13. From the Forward by Esolen: "The art of rhetoric, the third course of the Trivium, is not for political gain, as the Sophists of ancient Greece once boasted that they could teach young men to sway the democratic assemblies whichever way they would. It is for the attractive showing of truth; it wins for truth with eloquence and beauty, and the love-born wish to bring others into communion with those who see that truth." That truth exists, not as a power to grasp hold of, but as a beauty to draw close to... It brings tears. Doodlebug
  14. I haven't read all the responses, and I'm hesitant to share my experience because I know how it would've sounded to me when I was frustrated and hard-up for ideas to keep DS engaged. If it's helpful, great! If not, ignore. 😉 The short of it... I recognized at around 8-9 that my DS needed very specific limits on screens and the cue for that was unmoderated behavior during his free no-screen time. We did massive revisions on our media -- scaled back to video games once a week--yikes! My inner 13 year old cried "hypocrite!" LOL! But DS required a hard break between screen session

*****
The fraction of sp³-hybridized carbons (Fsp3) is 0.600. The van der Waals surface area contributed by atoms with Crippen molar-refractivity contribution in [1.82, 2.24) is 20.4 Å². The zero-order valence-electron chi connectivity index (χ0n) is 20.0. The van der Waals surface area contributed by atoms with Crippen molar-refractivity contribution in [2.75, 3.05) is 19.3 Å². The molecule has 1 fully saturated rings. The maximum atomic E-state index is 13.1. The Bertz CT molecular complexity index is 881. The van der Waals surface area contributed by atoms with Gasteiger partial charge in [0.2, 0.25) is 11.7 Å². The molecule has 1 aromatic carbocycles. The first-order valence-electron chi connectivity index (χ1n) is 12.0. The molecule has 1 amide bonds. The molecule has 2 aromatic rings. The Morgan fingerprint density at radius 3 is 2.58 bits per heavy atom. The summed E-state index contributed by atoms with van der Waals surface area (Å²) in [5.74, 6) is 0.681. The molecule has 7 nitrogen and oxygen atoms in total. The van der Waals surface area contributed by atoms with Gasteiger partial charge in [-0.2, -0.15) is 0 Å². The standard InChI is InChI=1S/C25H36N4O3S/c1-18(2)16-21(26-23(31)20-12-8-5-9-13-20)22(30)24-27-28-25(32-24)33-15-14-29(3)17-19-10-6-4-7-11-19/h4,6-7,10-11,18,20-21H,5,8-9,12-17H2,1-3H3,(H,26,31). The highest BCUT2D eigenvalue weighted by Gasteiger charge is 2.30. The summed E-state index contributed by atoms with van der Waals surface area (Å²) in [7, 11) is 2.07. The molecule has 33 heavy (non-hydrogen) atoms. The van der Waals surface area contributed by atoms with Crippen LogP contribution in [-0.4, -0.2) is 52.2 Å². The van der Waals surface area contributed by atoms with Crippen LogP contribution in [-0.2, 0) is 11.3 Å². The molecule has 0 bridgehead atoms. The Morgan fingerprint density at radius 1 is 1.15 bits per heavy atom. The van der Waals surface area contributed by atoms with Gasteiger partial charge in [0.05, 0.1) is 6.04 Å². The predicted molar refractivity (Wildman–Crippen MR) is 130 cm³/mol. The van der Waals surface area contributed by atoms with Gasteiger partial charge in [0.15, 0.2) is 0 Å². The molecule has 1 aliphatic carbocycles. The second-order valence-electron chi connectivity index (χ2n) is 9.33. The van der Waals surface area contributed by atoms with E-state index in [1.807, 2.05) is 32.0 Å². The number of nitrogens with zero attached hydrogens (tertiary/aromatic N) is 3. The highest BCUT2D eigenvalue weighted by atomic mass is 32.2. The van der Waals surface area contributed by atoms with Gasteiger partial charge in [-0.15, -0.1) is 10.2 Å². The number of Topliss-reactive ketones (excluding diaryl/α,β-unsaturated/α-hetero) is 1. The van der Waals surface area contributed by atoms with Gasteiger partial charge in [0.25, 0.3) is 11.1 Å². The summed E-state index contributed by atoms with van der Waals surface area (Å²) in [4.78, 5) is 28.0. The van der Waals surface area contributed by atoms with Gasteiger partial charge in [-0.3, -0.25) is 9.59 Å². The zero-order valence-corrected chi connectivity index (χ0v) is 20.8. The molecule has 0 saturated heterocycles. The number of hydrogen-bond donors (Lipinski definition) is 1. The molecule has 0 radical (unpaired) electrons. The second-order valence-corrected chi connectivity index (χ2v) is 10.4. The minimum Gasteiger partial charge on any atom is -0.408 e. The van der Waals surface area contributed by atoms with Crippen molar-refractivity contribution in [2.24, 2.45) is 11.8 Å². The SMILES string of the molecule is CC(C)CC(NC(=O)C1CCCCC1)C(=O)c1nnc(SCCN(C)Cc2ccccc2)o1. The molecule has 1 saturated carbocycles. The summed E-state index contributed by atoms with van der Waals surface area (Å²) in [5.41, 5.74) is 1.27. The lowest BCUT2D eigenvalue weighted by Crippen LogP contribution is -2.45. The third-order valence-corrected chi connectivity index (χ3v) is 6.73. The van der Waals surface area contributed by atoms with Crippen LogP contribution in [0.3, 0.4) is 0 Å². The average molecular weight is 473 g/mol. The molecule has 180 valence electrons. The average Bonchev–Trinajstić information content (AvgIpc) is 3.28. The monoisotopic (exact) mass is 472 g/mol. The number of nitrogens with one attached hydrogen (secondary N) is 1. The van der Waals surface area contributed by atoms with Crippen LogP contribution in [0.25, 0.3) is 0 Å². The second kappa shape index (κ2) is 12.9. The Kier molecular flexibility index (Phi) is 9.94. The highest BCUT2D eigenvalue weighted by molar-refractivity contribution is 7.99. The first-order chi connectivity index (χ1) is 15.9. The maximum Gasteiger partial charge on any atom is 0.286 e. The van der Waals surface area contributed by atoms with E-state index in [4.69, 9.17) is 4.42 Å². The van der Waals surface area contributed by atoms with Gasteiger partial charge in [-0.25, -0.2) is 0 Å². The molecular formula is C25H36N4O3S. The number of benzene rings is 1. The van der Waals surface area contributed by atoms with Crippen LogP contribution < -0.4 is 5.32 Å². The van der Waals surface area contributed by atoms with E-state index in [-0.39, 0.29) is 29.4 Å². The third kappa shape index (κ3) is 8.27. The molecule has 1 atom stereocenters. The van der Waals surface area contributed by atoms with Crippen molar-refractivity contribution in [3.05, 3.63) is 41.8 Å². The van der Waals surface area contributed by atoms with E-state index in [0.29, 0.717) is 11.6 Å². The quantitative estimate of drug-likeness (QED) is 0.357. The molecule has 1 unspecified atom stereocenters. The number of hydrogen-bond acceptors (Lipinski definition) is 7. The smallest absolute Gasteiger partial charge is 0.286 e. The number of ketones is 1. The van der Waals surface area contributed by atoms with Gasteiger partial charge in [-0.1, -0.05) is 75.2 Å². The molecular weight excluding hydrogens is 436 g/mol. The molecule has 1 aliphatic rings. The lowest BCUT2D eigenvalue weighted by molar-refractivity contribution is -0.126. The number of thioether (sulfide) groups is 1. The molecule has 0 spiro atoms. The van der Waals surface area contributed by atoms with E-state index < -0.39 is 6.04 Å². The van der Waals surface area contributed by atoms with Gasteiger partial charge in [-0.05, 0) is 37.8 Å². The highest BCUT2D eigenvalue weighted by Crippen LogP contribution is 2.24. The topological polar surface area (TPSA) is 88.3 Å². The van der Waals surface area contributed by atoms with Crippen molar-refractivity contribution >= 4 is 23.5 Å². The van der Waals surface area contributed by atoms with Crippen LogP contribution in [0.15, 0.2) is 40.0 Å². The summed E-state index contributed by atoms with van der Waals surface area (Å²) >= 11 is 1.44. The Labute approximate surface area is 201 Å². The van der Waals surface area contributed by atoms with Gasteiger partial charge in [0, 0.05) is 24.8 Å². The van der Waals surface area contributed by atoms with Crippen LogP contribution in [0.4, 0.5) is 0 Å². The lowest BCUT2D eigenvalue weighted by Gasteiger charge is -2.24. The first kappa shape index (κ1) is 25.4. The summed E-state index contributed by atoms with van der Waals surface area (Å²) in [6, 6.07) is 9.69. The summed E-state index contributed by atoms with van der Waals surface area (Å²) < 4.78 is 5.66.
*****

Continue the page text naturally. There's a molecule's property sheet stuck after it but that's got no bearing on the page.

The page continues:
15. Count me as clueless that people do this sort of thing. I am incredibly sorry this happened, OP, and for whatever fall-out this created for you both here on the board and emotionally (talk about feeling personal!).